With a cool head and clear arguments.

What makes you, as an active citizen and democrat, stand out is that you not only talk in an abstract way about Article 1, Article 3 or Article 16 of the Basic Law and call for those principles to be respected. In books and lectures. From inside comfort zones.

For you, taking a stand means putting Articles 1, 3, 16 and all the others into practice. On a daily basis. For you, it means paying careful attention and listening and leaving your own comfort zone to interact with those who are worried, who express criticism and, indeed, also with those who are angry.

You have said that time and again you offer to talk on the phone with people who send you hate-filled emails.

That is by no means a matter of course. Any of us who have been on the receiving end of that kind of email knows what it is like. It takes courage and determination not to simply switch off your phone. That would be the easiest solution. To stay in your comfort zone.

You have said how hard it is to keep on standing up to this: “It is dialogue verging on madness.”

But this dialogue of madness, this arduous work is crucial – because it fosters understanding and communication. And because it serves as an example to others not to remain silent.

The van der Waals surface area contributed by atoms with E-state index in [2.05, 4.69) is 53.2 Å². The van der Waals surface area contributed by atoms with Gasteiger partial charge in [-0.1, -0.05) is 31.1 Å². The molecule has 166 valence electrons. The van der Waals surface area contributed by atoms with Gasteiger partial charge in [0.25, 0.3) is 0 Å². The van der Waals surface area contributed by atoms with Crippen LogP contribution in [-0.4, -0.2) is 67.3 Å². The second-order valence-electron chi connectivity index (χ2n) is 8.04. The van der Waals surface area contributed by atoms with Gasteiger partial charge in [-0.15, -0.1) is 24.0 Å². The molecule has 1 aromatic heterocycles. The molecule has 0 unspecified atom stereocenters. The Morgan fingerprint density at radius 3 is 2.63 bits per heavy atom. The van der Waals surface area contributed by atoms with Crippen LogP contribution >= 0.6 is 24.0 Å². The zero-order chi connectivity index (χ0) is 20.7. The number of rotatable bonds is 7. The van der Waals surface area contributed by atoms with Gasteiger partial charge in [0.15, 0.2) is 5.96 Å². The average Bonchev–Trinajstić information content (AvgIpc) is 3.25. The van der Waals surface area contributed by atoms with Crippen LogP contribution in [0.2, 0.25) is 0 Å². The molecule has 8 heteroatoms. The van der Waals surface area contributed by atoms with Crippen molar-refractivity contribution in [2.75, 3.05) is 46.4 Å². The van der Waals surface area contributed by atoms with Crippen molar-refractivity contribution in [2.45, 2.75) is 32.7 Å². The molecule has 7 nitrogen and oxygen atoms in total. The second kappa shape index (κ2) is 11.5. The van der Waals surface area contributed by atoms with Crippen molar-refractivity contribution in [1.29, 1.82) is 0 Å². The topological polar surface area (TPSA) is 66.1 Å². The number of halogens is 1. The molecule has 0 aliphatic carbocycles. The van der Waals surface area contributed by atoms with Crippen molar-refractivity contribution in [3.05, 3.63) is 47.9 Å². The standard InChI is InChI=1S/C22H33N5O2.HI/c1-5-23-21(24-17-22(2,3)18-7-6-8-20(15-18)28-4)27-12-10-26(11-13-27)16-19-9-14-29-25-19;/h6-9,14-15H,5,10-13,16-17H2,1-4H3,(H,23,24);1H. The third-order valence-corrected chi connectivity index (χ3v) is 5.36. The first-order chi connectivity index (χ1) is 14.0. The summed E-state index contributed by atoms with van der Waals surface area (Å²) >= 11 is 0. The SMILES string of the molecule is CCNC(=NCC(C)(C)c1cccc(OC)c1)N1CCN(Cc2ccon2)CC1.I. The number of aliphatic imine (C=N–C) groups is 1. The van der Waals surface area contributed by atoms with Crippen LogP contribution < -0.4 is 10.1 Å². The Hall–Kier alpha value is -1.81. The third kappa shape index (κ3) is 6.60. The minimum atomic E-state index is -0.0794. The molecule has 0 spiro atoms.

Because you often also speak out for those who, in that moment, are unable to do so. It is therefore no coincidence that you become a target of the hatred and hate speech. As a democrat, as a woman, as a journalist.

Because that is precisely what the opponents of our democracy want to prevent. Because it is precisely this understanding and communication that those who disregard our constitution want to prevent. Through hostility, through verbal abuse and, indeed, in some cases through physical violence.

Only recently I visited a school – and then there are many people with a lot of critical questions. And then there are Reichsbürger out on the streets or sitting in a tractor – whether it belongs to them or not – trying to stop people asking these critical questions – which come from cooks, nursery school teachers, plumbers.

You yourself experienced this in a dramatic way during the COVID-19 pandemic, and it’s hard to watch the videos showing how you were attacked.

Yet with your courage, Dunja Hayali, you protest against the silencing of dialogue here in Germany. Against the silencing of every attempt to promote understanding.

Your aim is to “get people to think”.